First in Class Mutagenesis Drug

An additional novel treatment proposes to treat patients who harbor multi-drug resistance to HIV. The treatment is borne out of genetic testing of the virus. The discovery of other genetic components of HIV has led to another target for treatment. The mechanism or how the drug works is that the medication gets incorporated into the HIV gene. The result is a uniquely mutated HIV that changes its ability to stay viable (alive), what is referred to as viral decay. This study is in early-stage work and we are hopeful that this forms a basis to rid the body of replicating virus, and possibly virus that is in the dormant (or inactive) stages.


These are very exciting times in HIV research while we take advantage of the new technology. The studies described in this article are not intended to discuss results of treatment nor how they might compare with other therapies. Instead, as is often the case, the purpose of this column is usually to discuss evolving research and new trends in treatment. Today these newly invoked treatment paradigms look quite promising as a hypothesis coming to the research-focused clinic.

To what degree an immune-based therapy will become a significant addition to treatment is still unknown. However we must continue to search because if we don't look, we will not find. Thus as an early window's view into the future, we continue to remain on the cusp of the research. As progress continues, treatments of the future will be reshaped; they will not look like the present. Already, integrase and CCR5 (entry) inhibitors are expected to be approved shortly and will surely change our approach to treatment. We strive for ways to improve HIV therapy from different vantage points. Immune therapy and other treatments continue to evolve.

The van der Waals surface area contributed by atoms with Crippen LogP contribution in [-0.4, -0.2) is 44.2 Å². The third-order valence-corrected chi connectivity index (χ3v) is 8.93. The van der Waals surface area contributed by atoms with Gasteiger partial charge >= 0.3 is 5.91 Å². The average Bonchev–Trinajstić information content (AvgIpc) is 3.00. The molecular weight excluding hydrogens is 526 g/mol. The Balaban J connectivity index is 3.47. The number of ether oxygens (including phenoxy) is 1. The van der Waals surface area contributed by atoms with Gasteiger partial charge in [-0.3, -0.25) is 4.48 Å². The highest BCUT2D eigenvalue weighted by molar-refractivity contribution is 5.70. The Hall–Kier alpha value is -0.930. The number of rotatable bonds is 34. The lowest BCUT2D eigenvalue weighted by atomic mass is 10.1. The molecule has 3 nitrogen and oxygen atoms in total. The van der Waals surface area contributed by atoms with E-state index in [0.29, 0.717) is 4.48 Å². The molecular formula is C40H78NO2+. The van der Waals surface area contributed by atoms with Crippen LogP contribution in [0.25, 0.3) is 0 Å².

Daniel S. Berger, M.D., is the founder and Medical Director of Chicago's largest private HIV treatment and research center, NorthStar Healthcare and Clinical Assistant Professor of Medicine at the University of Illinois at Chicago. Dr. Berger serves on the Medical Issues Committee for the State of Illinois and the Board of Directors for the AIDS Foundation of Chicago. Dr. Berger can be reached at or (773) 296-2400.

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This article was provided by Positively Aware. It is a part of the publication Positively Aware. Visit Positively Aware's website to find out more about the publication.